One of the key things to do in an any ERP (Enterprise Resource Planning) software implementation is minimize risk. Considering the complexity of the software itself and the implementation, the less chance for errors and faulty operation the better. In addition to that, customizations are also very costly, as the vendor will charge based on the project itself and the hours it takes to complete. That being said, nine out of ten ERP projects eventually have customizations done to make the software better fit the company.
So why do companies do this despite the risks and costs? Simply put, it is well worth the cost considering the improvement it would make in company processes and employee time. Expecting the solution to fit one-hundred percent out of the box is unrealistic and most companies know that. The key then becomes properly choosing which customizations to do and which ones to make other adjustments for internally.
Here are five keys to keeping your ERP customizations limited.
1: Consider customizations required during the ERP evaluation to help find the best solution for you.
Perhaps the most critical piece of advice: find an ERP that fits your high priority needs the best out of the box. Bells and whistles are much easier to do as customizations rather than fitting an entire module around your methods. In the evaluation, be thorough, pay close attention to detail, constantly ask questions, and view as much as you can in a demo.
One important thing to do is bring in various team members to help evaluate different modules based on relevancy to their position with the company. Getting unique eyes for each piece of the solution can help bring to light certain issues or benefits that may not be noticeable or relevant to others. Never discredit what your employees say is a good or bad thing for them or the company in this situation.
2: Expect some customizations will be required, but wisely choose which ones to do.
Expecting not to make any customizations, and that everything will either fit or be close enough to where things can be changed internally to make it fit, is a big mistake. When you do that, you do not invest enough time and money into the implementation and final product, which will greatly increase the chance of failure for both the implementation of the software and its usage.
Choosing which ones to do dates back to the point of picking the right ERP. Once you have done that, the hope is it is mostly small picture items that need customizations or lesser internal processes that need reshaping. Having an experienced consultant or employee who has done ERP implementations before can be a huge help in this stage as they will have a good feel for both your company and the ERP process.
3: Consider changes in the company’s processes and organization before an expensive customization.
One interesting element in the ERP software selection process is that it can enlighten you on internal processes that may be outdated or inefficient compared to others that are being used by similar companies. This can directly impact the need for customization because the more modern and/or efficient your processes are, the more it theoretically will fit in with software that best fits your needs.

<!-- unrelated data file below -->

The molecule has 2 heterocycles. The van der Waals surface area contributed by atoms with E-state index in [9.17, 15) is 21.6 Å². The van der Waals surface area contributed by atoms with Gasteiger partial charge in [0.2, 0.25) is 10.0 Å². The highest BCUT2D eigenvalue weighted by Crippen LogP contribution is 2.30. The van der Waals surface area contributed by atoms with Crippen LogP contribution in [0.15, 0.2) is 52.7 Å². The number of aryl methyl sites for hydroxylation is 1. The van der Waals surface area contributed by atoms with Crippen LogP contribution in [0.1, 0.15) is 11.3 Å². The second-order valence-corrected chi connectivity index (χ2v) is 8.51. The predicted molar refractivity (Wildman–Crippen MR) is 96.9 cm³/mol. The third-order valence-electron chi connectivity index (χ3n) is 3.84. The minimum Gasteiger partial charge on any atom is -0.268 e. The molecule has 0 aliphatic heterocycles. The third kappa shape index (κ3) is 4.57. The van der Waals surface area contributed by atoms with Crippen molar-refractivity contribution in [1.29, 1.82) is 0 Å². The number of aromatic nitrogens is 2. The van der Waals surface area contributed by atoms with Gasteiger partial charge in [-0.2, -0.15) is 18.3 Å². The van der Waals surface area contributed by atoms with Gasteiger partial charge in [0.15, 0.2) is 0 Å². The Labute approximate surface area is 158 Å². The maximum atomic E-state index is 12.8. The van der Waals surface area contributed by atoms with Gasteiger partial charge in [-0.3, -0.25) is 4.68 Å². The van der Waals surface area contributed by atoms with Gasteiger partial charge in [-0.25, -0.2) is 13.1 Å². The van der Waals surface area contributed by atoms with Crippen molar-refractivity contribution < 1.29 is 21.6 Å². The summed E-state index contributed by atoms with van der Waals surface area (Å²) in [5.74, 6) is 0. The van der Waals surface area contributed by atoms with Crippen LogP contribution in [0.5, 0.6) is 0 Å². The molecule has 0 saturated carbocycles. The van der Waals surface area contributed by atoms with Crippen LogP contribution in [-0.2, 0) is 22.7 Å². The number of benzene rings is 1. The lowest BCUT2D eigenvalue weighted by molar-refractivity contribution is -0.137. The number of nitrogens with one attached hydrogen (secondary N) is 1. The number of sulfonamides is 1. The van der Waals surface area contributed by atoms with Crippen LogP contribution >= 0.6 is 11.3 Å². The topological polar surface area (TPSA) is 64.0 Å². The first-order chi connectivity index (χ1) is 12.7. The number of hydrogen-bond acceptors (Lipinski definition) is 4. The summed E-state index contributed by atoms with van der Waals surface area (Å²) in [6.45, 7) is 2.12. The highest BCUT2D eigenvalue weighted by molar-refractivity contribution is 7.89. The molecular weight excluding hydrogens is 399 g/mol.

Keep in mind that it can be hard to make these changes, especially if employees are resistant of a new ERP and like the old ways of doing things. Resistance can cause problems so make sure to get everyone on board by showing them how it will make their jobs easier. By adjusting these processes, you can better fit the solution out of the box, and therefore, save a lot of money by not having to do unnecessary customizations.
4: Don’t try to make the ERP fit every department in every way.
It can be easy to get carried away or nitpick every module and break it down to see how you could get it to fit your company perfectly. As great as it would be if the absolute perfect ERP could be found, chances are it does not exist. Prioritizing based around your highest needs is critical because changing the software to fit these are generally more expensive than having to fit for lesser wants.
An employee who knows the business well and has experience with ERP selection can be an important player in this situation. They can help hone in on the needs and evaluate for them, rather than pick needs plus all the little wants. Tradeoffs of a need for two wants is a good deal considering the amount of work and money it would take compared to the other way around.
5: Develop a detailed implementation plan and stick to it to help limit areas of customization.
After picking your vendor, you should have meetings and know exactly what fits well and what will require customization. From there, you can see what actually needs customization or what can be handled with configuration. Many ERP solutions have strong tools to configure and personalize the software to your needs, which is significantly less costly and time consuming than a full customization.
Once you have the two differentiated in the plan, you can calculate budgets and time associated with each configuration and customization to give you a framework for the whole project. Sticking to this plan and framework is important. It can be very easy to get sidetracked and when that happens, the time and costs add up quickly, and it can easily turn sour when you are thousands of dollars over budget and months over plan.
Ultimately, ERP customization is an inevitable cost when it comes to implementation. The key is to not get carried away with them by redoing company’s internal processes when appropriate and finding an ERP where the customizations are relatively minor. In doing so, the chances of a successful implementation, being on budget and on time, greatly increase.